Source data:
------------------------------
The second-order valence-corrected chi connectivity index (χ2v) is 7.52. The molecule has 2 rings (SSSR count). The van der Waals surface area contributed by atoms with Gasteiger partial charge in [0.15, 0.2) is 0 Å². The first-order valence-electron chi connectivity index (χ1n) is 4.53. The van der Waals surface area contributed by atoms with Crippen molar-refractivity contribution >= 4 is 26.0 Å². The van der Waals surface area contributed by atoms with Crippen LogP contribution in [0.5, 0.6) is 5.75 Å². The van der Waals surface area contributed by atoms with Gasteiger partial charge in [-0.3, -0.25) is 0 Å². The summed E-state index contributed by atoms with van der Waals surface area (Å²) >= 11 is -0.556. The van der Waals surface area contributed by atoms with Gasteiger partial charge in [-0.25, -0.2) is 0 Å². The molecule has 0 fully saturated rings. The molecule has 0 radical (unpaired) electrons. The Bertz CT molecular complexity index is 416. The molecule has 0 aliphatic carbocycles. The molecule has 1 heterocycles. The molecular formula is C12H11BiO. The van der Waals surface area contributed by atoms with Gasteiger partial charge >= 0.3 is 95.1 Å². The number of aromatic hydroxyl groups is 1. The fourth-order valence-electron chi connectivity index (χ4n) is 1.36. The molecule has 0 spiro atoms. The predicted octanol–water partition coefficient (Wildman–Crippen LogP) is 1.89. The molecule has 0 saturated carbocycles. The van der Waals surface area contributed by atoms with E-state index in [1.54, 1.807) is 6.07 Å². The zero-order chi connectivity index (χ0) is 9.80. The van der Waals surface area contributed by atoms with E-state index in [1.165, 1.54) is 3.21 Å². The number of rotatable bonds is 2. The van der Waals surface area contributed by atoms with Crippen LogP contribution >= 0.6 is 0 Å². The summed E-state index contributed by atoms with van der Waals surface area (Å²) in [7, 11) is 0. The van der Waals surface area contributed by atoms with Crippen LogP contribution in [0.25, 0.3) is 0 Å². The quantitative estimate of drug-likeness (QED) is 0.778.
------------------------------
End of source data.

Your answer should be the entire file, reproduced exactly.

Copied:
The second-order valence-corrected chi connectivity index (χ2v) is 7.52. The molecule has 2 rings (SSSR count). The van der Waals surface area contributed by atoms with Gasteiger partial charge in [0.15, 0.2) is 0 Å². The first-order valence-electron chi connectivity index (χ1n) is 4.53. The van der Waals surface area contributed by atoms with Crippen molar-refractivity contribution >= 4 is 26.0 Å². The van der Waals surface area contributed by atoms with Crippen LogP contribution in [0.5, 0.6) is 5.75 Å². The van der Waals surface area contributed by atoms with Gasteiger partial charge in [-0.3, -0.25) is 0 Å². The summed E-state index contributed by atoms with van der Waals surface area (Å²) >= 11 is -0.556. The van der Waals surface area contributed by atoms with Gasteiger partial charge in [-0.25, -0.2) is 0 Å². The molecule has 0 fully saturated rings. The molecule has 0 radical (unpaired) electrons. The Bertz CT molecular complexity index is 416. The molecule has 0 aliphatic carbocycles. The molecule has 1 heterocycles. The molecular formula is C12H11BiO. The van der Waals surface area contributed by atoms with Gasteiger partial charge >= 0.3 is 95.1 Å². The number of aromatic hydroxyl groups is 1. The fourth-order valence-electron chi connectivity index (χ4n) is 1.36. The molecule has 0 spiro atoms. The predicted octanol–water partition coefficient (Wildman–Crippen LogP) is 1.89. The molecule has 0 saturated carbocycles. The van der Waals surface area contributed by atoms with E-state index in [1.54, 1.807) is 6.07 Å². The zero-order chi connectivity index (χ0) is 9.80. The van der Waals surface area contributed by atoms with E-state index in [1.165, 1.54) is 3.21 Å². The number of rotatable bonds is 2. The van der Waals surface area contributed by atoms with Crippen LogP contribution >= 0.6 is 0 Å². The summed E-state index contributed by atoms with van der Waals surface area (Å²) in [7, 11) is 0. The van der Waals surface area contributed by atoms with Crippen LogP contribution in [0.25, 0.3) is 0 Å². The quantitative estimate of drug-likeness (QED) is 0.778.